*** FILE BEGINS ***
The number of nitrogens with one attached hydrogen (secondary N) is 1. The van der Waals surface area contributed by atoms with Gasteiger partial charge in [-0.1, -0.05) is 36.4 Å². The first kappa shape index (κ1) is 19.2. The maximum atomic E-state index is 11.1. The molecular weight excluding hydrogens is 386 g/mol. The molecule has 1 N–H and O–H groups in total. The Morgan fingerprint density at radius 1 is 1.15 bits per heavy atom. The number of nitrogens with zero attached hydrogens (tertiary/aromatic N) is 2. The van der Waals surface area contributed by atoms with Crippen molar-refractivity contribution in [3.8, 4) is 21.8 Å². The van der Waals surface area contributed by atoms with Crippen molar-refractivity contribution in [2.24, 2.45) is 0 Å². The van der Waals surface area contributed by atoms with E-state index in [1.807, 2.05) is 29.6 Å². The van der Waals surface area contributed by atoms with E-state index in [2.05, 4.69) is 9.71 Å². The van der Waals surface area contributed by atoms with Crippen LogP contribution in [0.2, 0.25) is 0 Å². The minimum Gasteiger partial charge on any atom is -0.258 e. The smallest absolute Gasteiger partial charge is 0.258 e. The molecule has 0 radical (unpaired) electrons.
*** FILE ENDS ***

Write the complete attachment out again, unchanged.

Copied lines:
The number of nitrogens with one attached hydrogen (secondary N) is 1. The van der Waals surface area contributed by atoms with Gasteiger partial charge in [-0.1, -0.05) is 36.4 Å². The first kappa shape index (κ1) is 19.2. The maximum atomic E-state index is 11.1. The molecular weight excluding hydrogens is 386 g/mol. The molecule has 1 N–H and O–H groups in total. The Morgan fingerprint density at radius 1 is 1.15 bits per heavy atom. The number of nitrogens with zero attached hydrogens (tertiary/aromatic N) is 2. The van der Waals surface area contributed by atoms with Crippen molar-refractivity contribution in [3.8, 4) is 21.8 Å². The van der Waals surface area contributed by atoms with Crippen molar-refractivity contribution in [2.24, 2.45) is 0 Å². The van der Waals surface area contributed by atoms with E-state index in [1.807, 2.05) is 29.6 Å². The van der Waals surface area contributed by atoms with E-state index in [2.05, 4.69) is 9.71 Å². The van der Waals surface area contributed by atoms with Crippen LogP contribution in [0.2, 0.25) is 0 Å². The minimum Gasteiger partial charge on any atom is -0.258 e. The smallest absolute Gasteiger partial charge is 0.258 e. The molecule has 0 radical (unpaired) electrons.